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On Happy Jack Road
the great wind turbines, like apocalyptic herons,
big-beaked birds that eat everything,
even the sky, sweep across the highway.
They stand so close to the shoulder
the shadows of their hungry legs
cut our path to pieces:
swooosh! in front, the road ahead sectioned;
swooop! behind, at the bumper, the past receding,
portioned out to orphan-memories.
But we know better, don’t we?
It’s all oil and gas in Wyoming,
roughnecks and roustabouts, in a state where
most of a town’s treasure is in pumpjacks.
I sit behind a pickup heading out Wind River way,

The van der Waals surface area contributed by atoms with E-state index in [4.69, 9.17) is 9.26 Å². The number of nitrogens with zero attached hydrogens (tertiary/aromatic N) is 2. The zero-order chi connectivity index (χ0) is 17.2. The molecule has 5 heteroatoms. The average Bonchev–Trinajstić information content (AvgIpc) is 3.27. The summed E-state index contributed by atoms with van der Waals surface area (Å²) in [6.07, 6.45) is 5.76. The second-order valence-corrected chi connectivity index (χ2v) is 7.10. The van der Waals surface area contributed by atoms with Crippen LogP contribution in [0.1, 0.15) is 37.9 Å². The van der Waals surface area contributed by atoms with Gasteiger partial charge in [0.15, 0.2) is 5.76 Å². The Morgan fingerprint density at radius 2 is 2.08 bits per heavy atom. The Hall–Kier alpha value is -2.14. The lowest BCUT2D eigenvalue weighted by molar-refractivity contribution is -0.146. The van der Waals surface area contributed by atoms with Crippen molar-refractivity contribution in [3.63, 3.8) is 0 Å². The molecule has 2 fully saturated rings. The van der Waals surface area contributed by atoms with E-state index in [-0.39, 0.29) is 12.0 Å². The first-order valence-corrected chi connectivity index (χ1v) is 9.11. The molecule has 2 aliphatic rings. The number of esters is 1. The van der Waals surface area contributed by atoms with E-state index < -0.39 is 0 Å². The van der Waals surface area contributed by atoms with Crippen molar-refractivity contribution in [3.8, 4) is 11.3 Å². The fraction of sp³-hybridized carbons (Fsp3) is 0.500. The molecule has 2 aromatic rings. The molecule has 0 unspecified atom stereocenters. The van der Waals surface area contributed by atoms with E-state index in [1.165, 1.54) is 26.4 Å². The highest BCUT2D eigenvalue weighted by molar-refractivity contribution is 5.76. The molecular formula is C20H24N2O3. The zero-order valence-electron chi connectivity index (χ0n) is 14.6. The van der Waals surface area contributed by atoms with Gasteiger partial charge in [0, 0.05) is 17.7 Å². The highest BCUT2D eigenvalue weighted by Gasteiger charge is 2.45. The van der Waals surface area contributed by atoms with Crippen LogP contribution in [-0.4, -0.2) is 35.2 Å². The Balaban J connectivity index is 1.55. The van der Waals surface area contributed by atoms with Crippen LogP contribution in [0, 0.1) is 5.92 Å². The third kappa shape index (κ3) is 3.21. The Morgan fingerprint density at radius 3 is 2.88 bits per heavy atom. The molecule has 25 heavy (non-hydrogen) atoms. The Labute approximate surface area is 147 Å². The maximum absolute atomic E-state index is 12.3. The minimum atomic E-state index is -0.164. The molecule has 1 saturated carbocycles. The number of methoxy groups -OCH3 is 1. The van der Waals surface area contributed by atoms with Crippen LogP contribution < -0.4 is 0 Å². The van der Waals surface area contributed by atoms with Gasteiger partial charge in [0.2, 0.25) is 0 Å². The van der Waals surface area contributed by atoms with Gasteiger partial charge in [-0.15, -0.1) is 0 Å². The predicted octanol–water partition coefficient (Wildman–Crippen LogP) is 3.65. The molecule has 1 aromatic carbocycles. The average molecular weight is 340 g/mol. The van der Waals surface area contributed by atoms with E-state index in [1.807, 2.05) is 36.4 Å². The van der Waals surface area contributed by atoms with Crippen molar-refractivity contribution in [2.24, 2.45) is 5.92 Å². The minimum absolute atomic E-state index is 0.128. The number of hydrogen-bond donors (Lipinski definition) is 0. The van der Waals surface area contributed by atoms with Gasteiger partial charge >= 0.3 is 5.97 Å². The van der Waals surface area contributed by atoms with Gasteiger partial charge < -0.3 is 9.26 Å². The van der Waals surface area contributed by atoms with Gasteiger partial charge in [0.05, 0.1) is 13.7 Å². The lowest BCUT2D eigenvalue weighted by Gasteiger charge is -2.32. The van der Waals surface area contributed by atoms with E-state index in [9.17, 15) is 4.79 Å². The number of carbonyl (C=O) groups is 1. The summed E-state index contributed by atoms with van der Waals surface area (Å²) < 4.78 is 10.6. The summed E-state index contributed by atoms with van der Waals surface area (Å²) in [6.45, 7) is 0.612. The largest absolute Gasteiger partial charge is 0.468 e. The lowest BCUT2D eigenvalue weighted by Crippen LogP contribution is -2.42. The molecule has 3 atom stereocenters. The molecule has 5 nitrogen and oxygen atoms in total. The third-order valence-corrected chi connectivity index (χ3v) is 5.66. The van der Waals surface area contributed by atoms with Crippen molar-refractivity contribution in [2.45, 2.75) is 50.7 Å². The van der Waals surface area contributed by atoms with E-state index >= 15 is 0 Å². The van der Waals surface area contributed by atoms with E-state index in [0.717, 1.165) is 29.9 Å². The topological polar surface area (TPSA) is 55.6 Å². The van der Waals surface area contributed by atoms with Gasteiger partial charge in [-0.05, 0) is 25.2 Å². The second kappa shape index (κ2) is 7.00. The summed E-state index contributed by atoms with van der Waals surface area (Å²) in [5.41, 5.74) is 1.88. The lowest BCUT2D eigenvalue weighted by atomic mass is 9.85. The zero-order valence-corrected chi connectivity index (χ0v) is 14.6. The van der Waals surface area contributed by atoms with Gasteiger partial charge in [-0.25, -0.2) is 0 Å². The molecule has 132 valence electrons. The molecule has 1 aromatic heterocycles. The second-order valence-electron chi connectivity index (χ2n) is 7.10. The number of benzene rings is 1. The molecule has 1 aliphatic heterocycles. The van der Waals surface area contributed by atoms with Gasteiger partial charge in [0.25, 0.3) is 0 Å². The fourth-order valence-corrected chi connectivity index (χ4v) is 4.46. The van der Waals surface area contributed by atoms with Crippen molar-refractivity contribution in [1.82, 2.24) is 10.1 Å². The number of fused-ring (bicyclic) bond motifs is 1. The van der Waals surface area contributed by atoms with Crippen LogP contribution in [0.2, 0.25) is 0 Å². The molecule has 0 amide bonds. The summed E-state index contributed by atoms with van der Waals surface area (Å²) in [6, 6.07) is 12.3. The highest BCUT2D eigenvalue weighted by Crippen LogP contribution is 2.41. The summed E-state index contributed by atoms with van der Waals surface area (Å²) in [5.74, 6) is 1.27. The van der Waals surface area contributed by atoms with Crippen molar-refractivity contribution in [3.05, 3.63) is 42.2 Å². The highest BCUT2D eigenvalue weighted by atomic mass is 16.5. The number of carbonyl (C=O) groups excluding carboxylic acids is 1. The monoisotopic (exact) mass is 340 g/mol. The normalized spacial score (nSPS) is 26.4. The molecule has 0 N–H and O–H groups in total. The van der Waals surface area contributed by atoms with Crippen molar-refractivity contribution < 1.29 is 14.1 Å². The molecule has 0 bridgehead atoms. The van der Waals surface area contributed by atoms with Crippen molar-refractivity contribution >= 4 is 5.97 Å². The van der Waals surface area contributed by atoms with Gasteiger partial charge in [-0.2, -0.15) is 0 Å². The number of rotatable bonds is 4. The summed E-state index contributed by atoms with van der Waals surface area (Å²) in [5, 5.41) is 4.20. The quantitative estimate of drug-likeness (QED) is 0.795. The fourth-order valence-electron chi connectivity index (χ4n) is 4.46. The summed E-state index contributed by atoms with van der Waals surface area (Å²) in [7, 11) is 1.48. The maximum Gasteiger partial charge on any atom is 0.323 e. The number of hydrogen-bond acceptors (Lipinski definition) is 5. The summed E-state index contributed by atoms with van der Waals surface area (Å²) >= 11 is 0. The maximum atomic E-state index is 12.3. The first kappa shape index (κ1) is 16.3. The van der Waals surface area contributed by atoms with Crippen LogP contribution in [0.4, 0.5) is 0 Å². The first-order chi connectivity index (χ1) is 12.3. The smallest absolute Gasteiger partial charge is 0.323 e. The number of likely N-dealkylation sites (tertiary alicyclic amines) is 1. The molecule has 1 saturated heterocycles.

or to Rawlins, and he has a sticker on the crew cab
that says, Paid for by Oil & Gas.
The wind holds its tongue until the early morning,
when it moans across sagebrush flats,
three days straight, gusting to fifty.
It has tried to tell us, shoring snow,
snorting and kicking dirt like an unbroke pony:
sometimes you can’t tell the difference
between what you are
and what you think you are.
I should know, gripping the wheel of my own truck
on Happy Jack Road,
eight years a homeowner, black coffee on the terrace,
watching the sun in its tight circle.
Yes, you know better, says the Laramie wind.
This was always you,
the past peeling off behind like ropeburn skin,
the blacktop slipping under these spinning tires